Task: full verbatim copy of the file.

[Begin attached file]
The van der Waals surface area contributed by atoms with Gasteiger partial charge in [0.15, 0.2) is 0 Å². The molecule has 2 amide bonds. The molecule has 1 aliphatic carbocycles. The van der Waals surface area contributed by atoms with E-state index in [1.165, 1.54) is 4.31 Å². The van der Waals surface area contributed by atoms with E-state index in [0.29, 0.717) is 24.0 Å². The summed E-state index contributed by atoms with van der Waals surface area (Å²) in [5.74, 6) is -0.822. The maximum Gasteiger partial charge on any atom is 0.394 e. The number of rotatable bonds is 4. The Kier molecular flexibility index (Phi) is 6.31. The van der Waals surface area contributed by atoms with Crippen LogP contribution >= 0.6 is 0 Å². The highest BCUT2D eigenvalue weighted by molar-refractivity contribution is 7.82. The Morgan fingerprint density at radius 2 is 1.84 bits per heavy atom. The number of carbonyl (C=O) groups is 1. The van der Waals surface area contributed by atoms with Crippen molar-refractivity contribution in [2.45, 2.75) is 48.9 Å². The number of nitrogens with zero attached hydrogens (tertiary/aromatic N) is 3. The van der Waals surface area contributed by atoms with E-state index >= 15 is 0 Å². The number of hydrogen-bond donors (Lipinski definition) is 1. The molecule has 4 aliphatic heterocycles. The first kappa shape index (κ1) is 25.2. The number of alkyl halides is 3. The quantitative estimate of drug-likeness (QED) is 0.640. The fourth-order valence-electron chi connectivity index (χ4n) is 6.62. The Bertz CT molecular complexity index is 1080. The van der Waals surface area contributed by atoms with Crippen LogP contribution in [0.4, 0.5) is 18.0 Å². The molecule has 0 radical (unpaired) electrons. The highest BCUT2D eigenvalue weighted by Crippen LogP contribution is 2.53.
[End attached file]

The van der Waals surface area contributed by atoms with Gasteiger partial charge in [0.15, 0.2) is 0 Å². The molecule has 2 amide bonds. The molecule has 1 aliphatic carbocycles. The van der Waals surface area contributed by atoms with E-state index in [1.165, 1.54) is 4.31 Å². The van der Waals surface area contributed by atoms with E-state index in [0.29, 0.717) is 24.0 Å². The summed E-state index contributed by atoms with van der Waals surface area (Å²) in [5.74, 6) is -0.822. The maximum Gasteiger partial charge on any atom is 0.394 e. The number of rotatable bonds is 4. The Kier molecular flexibility index (Phi) is 6.31. The van der Waals surface area contributed by atoms with Crippen LogP contribution >= 0.6 is 0 Å². The highest BCUT2D eigenvalue weighted by molar-refractivity contribution is 7.82. The Morgan fingerprint density at radius 2 is 1.84 bits per heavy atom. The number of carbonyl (C=O) groups is 1. The van der Waals surface area contributed by atoms with Crippen molar-refractivity contribution in [2.45, 2.75) is 48.9 Å². The number of nitrogens with zero attached hydrogens (tertiary/aromatic N) is 3. The van der Waals surface area contributed by atoms with E-state index >= 15 is 0 Å². The number of hydrogen-bond donors (Lipinski definition) is 1. The molecule has 4 aliphatic heterocycles. The first kappa shape index (κ1) is 25.2. The number of alkyl halides is 3. The quantitative estimate of drug-likeness (QED) is 0.640. The fourth-order valence-electron chi connectivity index (χ4n) is 6.62. The Bertz CT molecular complexity index is 1080. The van der Waals surface area contributed by atoms with Crippen LogP contribution in [0.4, 0.5) is 18.0 Å². The molecule has 0 radical (unpaired) electrons. The highest BCUT2D eigenvalue weighted by Crippen LogP contribution is 2.53.